On June 5, 1962, with a crack of thunder, a new hero burst on the scene. Well, not a new hero exactly. A very, very old hero who'd been reimagined for a modern world. Stan Lee and Jack Kirby at the height of their (dubiously balanced) creative powers, with scripting help from Stan's brother Larry Lieber, took a millennia-old Norse god and made him into a superhero in Journey into Mystery #83, the debut of the Mighty Thor.

The Thor of the original myths, it should be noted, is a very different figure. To be sure, he has a hammer (with a much shorter handle, which is the sort of weird detail Norse mythology is particularly good at) and controls thunder and lightning. But mythological Thor has red hair and a beard, and is treated as comically slow-witted in many stories. The ridiculous Thor who appears in Neil Gaiman's Sandman is in many ways a more faithful depiction of the original than the Marvel Comics version, but Marvel's is much more memorable.



The Thor designed by Jack Kirby is a classically Nordic beauty, with long blond locks and a heroically square jaw. In an age when most superheroes wore full-coverage costumes, Thor's costume was cut like a muscle shirt, emphasizing not just his prodigious arms, but their emergence from his wide torso. He wears a winged helmet that owes more of a debt to Wagnerian opera (and perhaps René Goscinny and Albert Uderzo's Asterix) than to anything actual Norsemen ever wore.

He also wears a blue costume with a yellow belt and red cape, which, intentionally or not, visually links him to Superman. And there's certainly an argument to be made that he is the Superman of the Marvel Universe. He's the high-flying hero whose strength and power dwarf almost every other hero, but whose nobility and honor keep him from ever being a threat. Just as importantly, he's the guy who, when he gets knocked down, causes all the other heroes to say, "If they knocked him down, what chance do the rest of us have?"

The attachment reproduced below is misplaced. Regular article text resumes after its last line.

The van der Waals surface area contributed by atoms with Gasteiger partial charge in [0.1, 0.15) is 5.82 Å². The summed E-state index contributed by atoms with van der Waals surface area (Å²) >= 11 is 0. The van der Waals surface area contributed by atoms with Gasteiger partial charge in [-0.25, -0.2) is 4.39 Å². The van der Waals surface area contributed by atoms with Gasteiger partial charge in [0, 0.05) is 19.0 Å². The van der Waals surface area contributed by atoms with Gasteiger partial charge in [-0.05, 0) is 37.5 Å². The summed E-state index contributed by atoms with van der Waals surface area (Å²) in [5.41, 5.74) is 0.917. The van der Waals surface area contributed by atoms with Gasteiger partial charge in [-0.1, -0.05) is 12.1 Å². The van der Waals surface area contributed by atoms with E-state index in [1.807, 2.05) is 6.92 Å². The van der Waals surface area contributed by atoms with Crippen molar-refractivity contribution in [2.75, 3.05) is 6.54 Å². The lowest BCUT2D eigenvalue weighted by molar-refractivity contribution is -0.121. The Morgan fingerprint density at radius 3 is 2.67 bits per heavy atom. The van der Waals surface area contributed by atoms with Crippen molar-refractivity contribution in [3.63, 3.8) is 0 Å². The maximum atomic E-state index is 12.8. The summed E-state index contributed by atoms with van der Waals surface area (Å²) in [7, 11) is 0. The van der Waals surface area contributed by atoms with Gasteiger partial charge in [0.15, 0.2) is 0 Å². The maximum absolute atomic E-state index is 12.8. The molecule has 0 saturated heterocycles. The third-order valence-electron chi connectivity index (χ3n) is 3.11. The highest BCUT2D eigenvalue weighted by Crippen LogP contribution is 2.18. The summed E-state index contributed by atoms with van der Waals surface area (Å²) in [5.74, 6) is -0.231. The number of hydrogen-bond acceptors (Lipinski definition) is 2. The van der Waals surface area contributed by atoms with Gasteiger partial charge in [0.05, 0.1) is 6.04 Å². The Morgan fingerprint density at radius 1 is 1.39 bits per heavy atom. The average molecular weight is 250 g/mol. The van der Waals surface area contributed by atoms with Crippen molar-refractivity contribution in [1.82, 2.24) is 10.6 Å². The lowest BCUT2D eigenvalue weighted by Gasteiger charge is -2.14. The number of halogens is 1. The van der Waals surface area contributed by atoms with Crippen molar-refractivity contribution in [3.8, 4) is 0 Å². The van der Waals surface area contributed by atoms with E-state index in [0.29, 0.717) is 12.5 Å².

This debut story, "Thor the Mighty and the Stone Men from Saturn," is a pretty typical Marvel origin of the time. The story opens with an alien invasion in Norway, of all places. Vacationing American Donald Blake loses his cane and hides in a cave. In the grand tradition of superhero origins, the cane he finds in the cave turns out to actually be Thor's enchanted hammer, which gives him the form and powers of the God of Thunder, which he then uses to repel the invasion of the Stone Men.

Later stories would retcon this to say that Donald Blake was really Thor all along, and this was all part of Odin's plan. But in this story, there's no Odin yet, and no Loki either; he would come along a couple of issues later. Jane Foster isn't even around until the next installment. This is only a 13-page story, after all, and it gives us plenty. It gives us Thor --- a new Thor. A Thor for the 1960s, who has survived into the 21st Century, with various revisions along the way.



Even the Stone Men came back, after a fashion. With the absurd-in-retrospect notion that they originate on Saturn abandoned, one of them plays a major role in Planet Hulk, and even makes a winking cameo (and gets hammered to bits) in Thor: The Dark World, one of many Marvel Studios movie appearances that have helped cement this version of Thor in the public consciousness.

As simple, and as Silver Age, as this story from Journey into Mystery #83 might be, it casts a long shadow over everything that came after: Odin, Loki, Sif and the Warriors Three, Surtur and Ragnarok and Beta Ray Bill. You can trace it all back to 1962, and a doctor finding a stick in a cave and fending off an invasion from Saturn.